Phillies ousted; join high-spending Yankees

Just a night after the Yankees fell just short against the Detroit Tigers in the ALDS, a pair of NL teams got within one run of advancing only to lose Game 5 and be sent home for the year.

The Milwaukee Brewers and Arizona Diamondbacks decided that five games weren’t enough, going into extra innings in Miller Park to ultimately decide which team would move onto the NLCS.

The Brewers, who led by one run late in the game, escaped a bases loaded jam in the eighth inning without allowing a run against the heart of the Diamondbacks order but got some unexpected production from the bottom of the lineup in the ninth.

After a Gerardo Parra double and Sean Burroughs single, Willie Bloomquist laid down a safety squeeze to bring home the tying run. The Diamondbacks were unable to capitalize and score more runs when John Axford retired Aaron Hill, Justin Upton and Henry Blanco in order with two men on.

In the bottom of the tenth, Diamondbacks closer J.J. Putz entered the game. After retiring Craig Counsel, he allowed a single to the speedy Carlos Gomez, who promptly stole second base. The next batter, Nyger Morgan shot a ground ball up the middle to score the winning run and send the Brewers to the NLCS with the 3-2 win.

For the Diamondbacks, it was a sour end to a surprisingly terrific season. Picked by many to finish last in the NL West, the D-Backs nearly upset the Brewers to head to the NLCS. Chris Young made a highlight reel catch in the inning, going over his shoulder on a deep fly ball and bringing images of Willie Mays to mind.

In the other NLDS Game 5, Chris Carpenter faced off against Roy Halladay in Philadelphia. Low scoring was to be expected, and it turned out exactly that way with the only run in the 1-0 game being scored in the top of the first by St. Louis.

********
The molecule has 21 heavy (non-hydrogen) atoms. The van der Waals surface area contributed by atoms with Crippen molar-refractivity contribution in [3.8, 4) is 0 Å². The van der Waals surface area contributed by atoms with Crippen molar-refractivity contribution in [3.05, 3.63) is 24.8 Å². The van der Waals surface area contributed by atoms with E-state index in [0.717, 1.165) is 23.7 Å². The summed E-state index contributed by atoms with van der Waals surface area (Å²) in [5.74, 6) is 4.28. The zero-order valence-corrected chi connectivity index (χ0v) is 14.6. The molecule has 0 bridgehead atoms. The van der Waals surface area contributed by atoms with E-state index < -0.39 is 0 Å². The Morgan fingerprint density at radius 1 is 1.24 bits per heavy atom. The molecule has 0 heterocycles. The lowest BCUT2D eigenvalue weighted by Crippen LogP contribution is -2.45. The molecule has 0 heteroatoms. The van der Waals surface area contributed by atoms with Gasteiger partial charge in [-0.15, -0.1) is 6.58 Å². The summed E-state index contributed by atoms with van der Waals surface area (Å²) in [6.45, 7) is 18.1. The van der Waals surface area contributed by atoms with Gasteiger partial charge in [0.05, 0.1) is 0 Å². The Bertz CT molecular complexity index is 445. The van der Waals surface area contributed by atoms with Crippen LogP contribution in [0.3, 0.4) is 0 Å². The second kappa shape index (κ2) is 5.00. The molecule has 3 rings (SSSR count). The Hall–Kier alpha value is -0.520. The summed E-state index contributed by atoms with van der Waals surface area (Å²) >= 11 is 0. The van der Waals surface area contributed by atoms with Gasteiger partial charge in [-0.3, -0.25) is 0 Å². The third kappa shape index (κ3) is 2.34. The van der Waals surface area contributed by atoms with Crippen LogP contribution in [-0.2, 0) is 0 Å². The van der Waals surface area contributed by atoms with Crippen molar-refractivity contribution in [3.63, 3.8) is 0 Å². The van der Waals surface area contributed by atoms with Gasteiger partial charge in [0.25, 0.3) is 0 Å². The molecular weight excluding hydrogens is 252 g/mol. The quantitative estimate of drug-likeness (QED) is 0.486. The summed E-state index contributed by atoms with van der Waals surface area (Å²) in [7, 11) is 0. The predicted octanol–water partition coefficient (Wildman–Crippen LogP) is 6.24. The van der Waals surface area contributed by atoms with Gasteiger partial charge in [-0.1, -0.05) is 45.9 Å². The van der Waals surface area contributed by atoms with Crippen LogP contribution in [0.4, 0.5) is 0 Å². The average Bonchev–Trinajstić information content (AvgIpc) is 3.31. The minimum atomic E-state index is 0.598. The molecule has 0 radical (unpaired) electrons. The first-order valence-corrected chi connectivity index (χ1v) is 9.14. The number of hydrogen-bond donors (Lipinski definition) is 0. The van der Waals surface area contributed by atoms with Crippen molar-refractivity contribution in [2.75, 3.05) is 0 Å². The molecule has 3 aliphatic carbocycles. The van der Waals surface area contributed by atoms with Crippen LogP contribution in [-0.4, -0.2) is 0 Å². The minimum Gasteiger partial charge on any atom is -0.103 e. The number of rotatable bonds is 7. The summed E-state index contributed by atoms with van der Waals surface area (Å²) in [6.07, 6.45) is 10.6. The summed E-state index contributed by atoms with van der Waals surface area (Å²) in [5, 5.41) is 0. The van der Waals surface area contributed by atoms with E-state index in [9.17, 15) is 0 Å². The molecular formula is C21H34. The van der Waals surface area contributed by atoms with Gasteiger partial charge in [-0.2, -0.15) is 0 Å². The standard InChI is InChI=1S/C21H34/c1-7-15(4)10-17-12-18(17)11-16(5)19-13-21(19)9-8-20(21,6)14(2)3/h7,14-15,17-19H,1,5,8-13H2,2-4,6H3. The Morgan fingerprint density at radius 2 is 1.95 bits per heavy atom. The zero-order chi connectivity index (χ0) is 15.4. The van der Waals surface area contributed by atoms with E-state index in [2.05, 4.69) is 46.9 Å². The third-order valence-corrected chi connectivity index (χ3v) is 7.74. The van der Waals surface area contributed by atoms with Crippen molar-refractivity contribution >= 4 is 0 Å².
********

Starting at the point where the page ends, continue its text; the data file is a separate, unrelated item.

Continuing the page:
Rafael Furcal started the game off with a triple for the Cardinals and Skip Schumaker followed with a terrific at-bat against Halladay. After falling behind 0-2, Schumaker fouled off a number of pitches and worked the count to 2-2 before driving a double to right field on the tenth pitch of the at-bat and giving the Cardinals a one run lead.

The Phillies had a couple chances to tie the game early but missed them. Shane Victorino hit a one out double in the second inning but couldn’t advance any farther. The Phillies got runners on first and third with two outs in the fourth but again failed to capitalize when Raul Ibanez flew out to the warning track in right field.

The Cardinals got some terrific defense on the night from their middle infield, and Carpenter just shut the Phillies down after the fourth.  They had just two base-runners in the last five innings, one of whom (Chase Utley) was erased when trying to steal second and the other who reached on a dropped third strike.

Carpenter retired Ryan Howard on a groundball to the second baseman to complete his three hit shutout and send the Cardinals to the NLCS. Howard injured his Achilles tendon on the play and will have an MRI as he was unable to run halfway to first base.

Carpenter allowed just three hits and no walks (one hit batter) while throwing the complete game. Although he struck out only three hitters, he piled up 16 groundouts to send the Phillies and their vaunted pitching staff home.

The Brewers and Cardinals (both from the NL Central) will face off in the NLCS starting Sunday. Zack Greinke will get the nod for the Brewers and will likely face Jaime Garcia.

With the Red Sox (3rd) collapsing before the playoffs began, the Yankees (1st) losing yesterday and the Phillies (2nd) falling in five games to the Cardinals, the three highest spending teams in baseball are all out of the race.

The four remaining playoff teams have spent over $100 Million less than the Yankees, Phillies and Red Sox. The Tigers have the highest payroll of the remaining teams and they rank 10th in the MLB. The Cardinals (11th), Rangers (14th) and Brewers (17th) are all in the middle third of spending, proving once again, money can’t buy playoff wins.

Used with permission of the author.

Brett is the editor and a contributor for He has covered MLB and the Braves for numerous websites and is a regular contributor to Sports Climax. Follow Brett on Twitter.

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